Teaching today can be tough, but when done effectively, it can also be a deeply rewarding profession. To become an effective teacher is to begin by being an engaged teacher—intellectually, emotionally, and cognitively grappling with the art and craft of teaching. Engaged Teaching: A Handbook for College Faculty provides college faculty with a dynamic model of what it means to be an engaged teacher along with practical strategies and techniques for putting the model into practice. It simultaneously offers a comprehensive but concise survey of theory, research, and practical strategies necessary for improving teaching and learning in higher education. In particular, this text provides instructors with a deeper understanding of the foundations of college teaching, course design, the classroom learning environment, instructional methods, and teaching improvement. 

Facilitated by:  

Dr. Alesia Jennings

CFC Faculty Fellow 

Chemistry Instructor 

Meeting Dates: 

Thursday, February 23 

Thursday, March 16 

Thursday, April 13 

Thursday, April 27  

Meeting Time:  

9:30 – 10:45 am  

Location:  

CFC Design Studio  

(Located in Hunter Library) 

Unraveling Faculty Burnout: Pathways to Reckoning and Renewal

From Johns Hopkins University Press: 

A timely book about assessing, coping with, and mitigating burnout in higher education.

Faculty often talk about how busy, overwhelmed, and stressed they are. These qualities are seen as badges of honor in a capitalist culture that values productivity above all else. But for many women in higher education, exhaustion and stress go far deeper than end-of-the-semester malaise.  

Burnout, a mental health syndrome caused by chronic workplace stress, is endemic to higher education in a patriarchal, productivity-obsessed culture. In this unique book for women in higher education, Rebecca Pope-Ruark, PhD, draws from her own burnout experience, as well as collected stories of faculty in various roles and career stages, interviews with coaches and educational developers, and extensive secondary research to address and mitigate burnout. Pope-Ruark lays out four pillars of burnout resilience for faculty members: purpose, compassion, connection, and balance. Each chapter contains relatable stories, reflective opportunities and exercises, and advice from women in higher education.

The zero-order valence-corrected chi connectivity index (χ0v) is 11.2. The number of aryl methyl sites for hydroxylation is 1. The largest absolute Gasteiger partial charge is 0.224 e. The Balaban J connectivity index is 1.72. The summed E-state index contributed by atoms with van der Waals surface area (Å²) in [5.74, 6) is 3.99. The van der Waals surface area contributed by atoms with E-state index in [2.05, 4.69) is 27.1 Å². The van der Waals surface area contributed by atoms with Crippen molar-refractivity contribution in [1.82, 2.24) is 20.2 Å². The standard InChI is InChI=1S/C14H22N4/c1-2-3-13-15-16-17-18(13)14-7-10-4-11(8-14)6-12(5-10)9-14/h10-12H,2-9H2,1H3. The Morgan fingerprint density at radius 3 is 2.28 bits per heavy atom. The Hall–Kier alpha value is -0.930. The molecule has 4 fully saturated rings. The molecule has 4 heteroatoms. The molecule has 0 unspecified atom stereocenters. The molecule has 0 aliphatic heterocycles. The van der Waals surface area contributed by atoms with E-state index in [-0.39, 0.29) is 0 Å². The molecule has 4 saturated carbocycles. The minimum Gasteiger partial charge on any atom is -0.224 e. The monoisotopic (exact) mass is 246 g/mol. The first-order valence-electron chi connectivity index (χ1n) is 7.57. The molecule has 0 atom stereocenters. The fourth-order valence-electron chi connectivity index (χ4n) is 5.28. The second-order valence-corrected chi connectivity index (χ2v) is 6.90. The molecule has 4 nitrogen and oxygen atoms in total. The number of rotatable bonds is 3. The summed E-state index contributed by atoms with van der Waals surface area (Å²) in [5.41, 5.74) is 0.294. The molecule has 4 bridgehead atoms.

Blending memoir, key research, and reflection opportunities, Pope-Ruark helps faculty not only address burnout personally but also use the tools in this book to eradicate the systemic conditions that cause it in the first place. As burnout becomes more visible, we can destigmatize it by acknowledging that women are not unraveling; instead, women in higher education are reckoning with the productivity cult embedded in our institutions, recognizing how it shapes their understanding and approach to faculty work, and learning how they can remedy it for themselves, their peers, and women faculty in the future. 

Contributors: Lee Skallerup Bessette, Cynthia Ganote, Emily O. Gravett, Hillary Hutchinson, Tiffany D. Johnson, Bridget Lepore, Jennifer Marlow, Sharon Michler, Marie Moeller, Valerie Murrenus Pilmaier, Catherine Ross, Kristi Rudenga, Katherine Segal, Kryss Shane, Jennifer Snodgrass, Lindsay Steiner, Kristi Verbeke 

Facilitated by:  

Dr. April Tallant 

Senior Educational Developer          

Coulter Faculty Commons 

Meeting Dates: 

Friday, February 24 

Friday, March 17 

Friday, March 31 

Friday, April 21 

Meeting Time:  

11:15 am – 12:45 pm 

Location: 

CFC Design Studio  

(Located in Hunter Library) 

Register Here

Instructors who would like to participate during this Spring semester should fill out the online questionnaire by Monday, January 30. 

If you have questions about the program or are interested but cannot make this semester’s dates and times, please contact Alesia Jennings @ acjennings@wcu.edu.